It is easy to get lulled into a false sense of security when guarding against online identity theft with all of the anti-virus, anti-spyware and other protective software available. In addition to relying on technology to keep you safe from identity theft on the Internet, it's wise to also apply old-fashioned common sense to self-monitor security checks during your online activity.
One simple precaution is to look for visual indicators of secure sites. Whenever you access a site where you will be entering personal or sensitive information, look for the locked padlock image on the Internet browser's status bar. Alternately, make sure the URL address begins with “https://” rather than just http://. While there is no guarantee of the site's security, the absence of these indicators is a clear warning that the web site is not secure.
If you use Outlook or a similar e-mail program, you can also check for fraudulent active links embedded in e-mails. Without clicking on the link, roll your cursor over the link. In the bar at the bottom left of the window, you'll see the URL address for the link. If it is unrecognizable or suspicious in any way, don't click! In fact, unless you are confident you know the sender, don't click at all. Likewise, be very cautious of downloading e-mail attachments – even from people you do know. Viruses travel from one unsuspecting victim to another and friends can inadvertently be sharing infected files with you.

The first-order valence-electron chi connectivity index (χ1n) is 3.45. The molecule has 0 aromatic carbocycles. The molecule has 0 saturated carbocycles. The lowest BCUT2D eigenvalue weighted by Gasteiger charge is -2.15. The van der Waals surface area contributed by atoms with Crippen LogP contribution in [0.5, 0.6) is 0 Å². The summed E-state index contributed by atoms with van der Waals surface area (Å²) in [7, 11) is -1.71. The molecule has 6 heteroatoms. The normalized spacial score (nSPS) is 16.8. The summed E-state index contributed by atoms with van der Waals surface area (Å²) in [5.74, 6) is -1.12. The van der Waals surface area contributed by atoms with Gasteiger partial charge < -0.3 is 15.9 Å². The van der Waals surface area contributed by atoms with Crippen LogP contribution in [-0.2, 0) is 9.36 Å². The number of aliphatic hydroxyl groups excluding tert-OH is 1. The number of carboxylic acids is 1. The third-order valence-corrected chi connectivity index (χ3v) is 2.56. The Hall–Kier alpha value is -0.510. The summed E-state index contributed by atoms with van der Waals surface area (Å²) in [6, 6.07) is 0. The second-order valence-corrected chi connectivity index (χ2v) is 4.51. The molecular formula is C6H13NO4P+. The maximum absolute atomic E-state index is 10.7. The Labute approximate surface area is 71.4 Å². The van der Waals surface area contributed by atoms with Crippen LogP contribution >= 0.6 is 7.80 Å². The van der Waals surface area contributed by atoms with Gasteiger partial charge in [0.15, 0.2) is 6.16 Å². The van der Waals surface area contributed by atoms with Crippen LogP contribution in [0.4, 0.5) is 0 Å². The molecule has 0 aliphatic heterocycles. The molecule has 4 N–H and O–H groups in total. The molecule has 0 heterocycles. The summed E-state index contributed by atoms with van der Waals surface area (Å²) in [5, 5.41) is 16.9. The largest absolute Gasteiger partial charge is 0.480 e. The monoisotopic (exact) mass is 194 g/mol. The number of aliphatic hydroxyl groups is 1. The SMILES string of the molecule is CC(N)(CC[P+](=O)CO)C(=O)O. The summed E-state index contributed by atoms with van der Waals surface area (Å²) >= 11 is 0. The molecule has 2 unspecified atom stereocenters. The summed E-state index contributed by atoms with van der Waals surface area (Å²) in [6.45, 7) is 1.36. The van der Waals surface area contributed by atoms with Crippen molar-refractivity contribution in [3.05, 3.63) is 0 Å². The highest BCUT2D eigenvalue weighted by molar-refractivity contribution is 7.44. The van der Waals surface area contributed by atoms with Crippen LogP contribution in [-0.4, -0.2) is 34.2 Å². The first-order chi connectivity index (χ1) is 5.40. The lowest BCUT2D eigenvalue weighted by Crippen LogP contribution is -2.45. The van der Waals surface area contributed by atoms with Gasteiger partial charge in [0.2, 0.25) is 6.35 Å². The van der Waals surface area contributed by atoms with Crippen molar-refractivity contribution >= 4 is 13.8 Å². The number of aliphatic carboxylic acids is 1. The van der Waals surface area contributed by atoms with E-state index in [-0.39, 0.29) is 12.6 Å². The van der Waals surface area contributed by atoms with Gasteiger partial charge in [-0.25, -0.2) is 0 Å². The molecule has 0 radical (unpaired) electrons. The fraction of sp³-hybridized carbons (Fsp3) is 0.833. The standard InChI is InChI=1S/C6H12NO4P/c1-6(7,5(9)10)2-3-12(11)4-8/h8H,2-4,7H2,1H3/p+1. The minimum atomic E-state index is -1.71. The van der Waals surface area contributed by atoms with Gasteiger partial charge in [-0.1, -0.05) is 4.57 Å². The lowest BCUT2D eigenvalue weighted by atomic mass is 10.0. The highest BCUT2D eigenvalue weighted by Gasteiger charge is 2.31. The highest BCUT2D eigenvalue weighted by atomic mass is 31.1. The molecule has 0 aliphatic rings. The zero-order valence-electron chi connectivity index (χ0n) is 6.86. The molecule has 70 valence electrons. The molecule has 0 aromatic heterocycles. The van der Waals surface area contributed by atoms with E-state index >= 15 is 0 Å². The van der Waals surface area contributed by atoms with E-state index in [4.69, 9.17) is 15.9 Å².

Online identity theft continues to be a growing concern for both individuals and law enforcement. Identifying and capturing nameless, faceless thieves who could be located anywhere in the world is no easy task. While organizations and law enforcement agencies continue to hunt down and prosecute cyber identity theft criminals, a big responsibility lies with individuals to learn how to protect their personal information from being stolen.
By now, anyone who spends a good amount of time online has heard of identity theft phishing scams. Usually via e-mail, ID thieves attempt to trick people into giving them personal information like social security numbers, credit card or bank account numbers and passwords. Fraudulent web sites are embedded into the e-mail with a clickable link. Under the guise of “updating” your account information, or “verifying” your password, victims click on the link, enter their information, and are none-the-wiser that they've just donated all the information an ID thief needs to steal their identity.
If you know what to look out for, you can avoid falling prey to a phishing scam. Not so easy to detect is the latest form of online ID theft – pharming. Without your knowledge, a virus or malicious software program is installed on your computer that hijacks your Web browser. When you type in the URL for a web site, you are seamlessly redirected to a fake copy of the same site. All the information you enter on this site can now be stolen and fraudulently used.
One of the greatest protections from phishing activity is anti-virius software that scans incoming messages for suspicious e-mails and attachments. To help protect from pharming, install anti-spyware software. It will search your computer for questionable programs that track your online activities without your knowledge.
|Jennifer Mathes, Ph.D.|